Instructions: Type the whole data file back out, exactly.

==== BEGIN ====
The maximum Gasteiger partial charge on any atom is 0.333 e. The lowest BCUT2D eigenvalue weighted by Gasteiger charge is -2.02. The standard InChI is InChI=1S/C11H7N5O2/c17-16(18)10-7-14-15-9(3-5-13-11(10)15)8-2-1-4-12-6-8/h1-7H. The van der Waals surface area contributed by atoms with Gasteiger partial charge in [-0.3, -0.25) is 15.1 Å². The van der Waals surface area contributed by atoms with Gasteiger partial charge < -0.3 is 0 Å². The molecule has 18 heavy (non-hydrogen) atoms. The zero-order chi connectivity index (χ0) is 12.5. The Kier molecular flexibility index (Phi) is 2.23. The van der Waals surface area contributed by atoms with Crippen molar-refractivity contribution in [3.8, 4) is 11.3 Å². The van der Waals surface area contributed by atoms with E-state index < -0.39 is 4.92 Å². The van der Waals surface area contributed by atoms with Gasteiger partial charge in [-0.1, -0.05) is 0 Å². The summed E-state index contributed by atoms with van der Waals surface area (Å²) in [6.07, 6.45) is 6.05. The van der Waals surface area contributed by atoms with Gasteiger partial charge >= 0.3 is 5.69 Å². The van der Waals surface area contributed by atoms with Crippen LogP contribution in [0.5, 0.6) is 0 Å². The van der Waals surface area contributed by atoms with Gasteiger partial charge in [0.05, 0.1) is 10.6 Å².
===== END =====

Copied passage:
The maximum Gasteiger partial charge on any atom is 0.333 e. The lowest BCUT2D eigenvalue weighted by Gasteiger charge is -2.02. The standard InChI is InChI=1S/C11H7N5O2/c17-16(18)10-7-14-15-9(3-5-13-11(10)15)8-2-1-4-12-6-8/h1-7H. The van der Waals surface area contributed by atoms with Gasteiger partial charge in [-0.3, -0.25) is 15.1 Å². The van der Waals surface area contributed by atoms with Gasteiger partial charge < -0.3 is 0 Å². The molecule has 18 heavy (non-hydrogen) atoms. The zero-order chi connectivity index (χ0) is 12.5. The Kier molecular flexibility index (Phi) is 2.23. The van der Waals surface area contributed by atoms with Crippen molar-refractivity contribution in [3.8, 4) is 11.3 Å². The van der Waals surface area contributed by atoms with E-state index < -0.39 is 4.92 Å². The van der Waals surface area contributed by atoms with Gasteiger partial charge in [-0.1, -0.05) is 0 Å². The summed E-state index contributed by atoms with van der Waals surface area (Å²) in [6.07, 6.45) is 6.05. The van der Waals surface area contributed by atoms with Gasteiger partial charge >= 0.3 is 5.69 Å². The van der Waals surface area contributed by atoms with Crippen LogP contribution in [0.5, 0.6) is 0 Å². The van der Waals surface area contributed by atoms with Gasteiger partial charge in [0.05, 0.1) is 10.6 Å².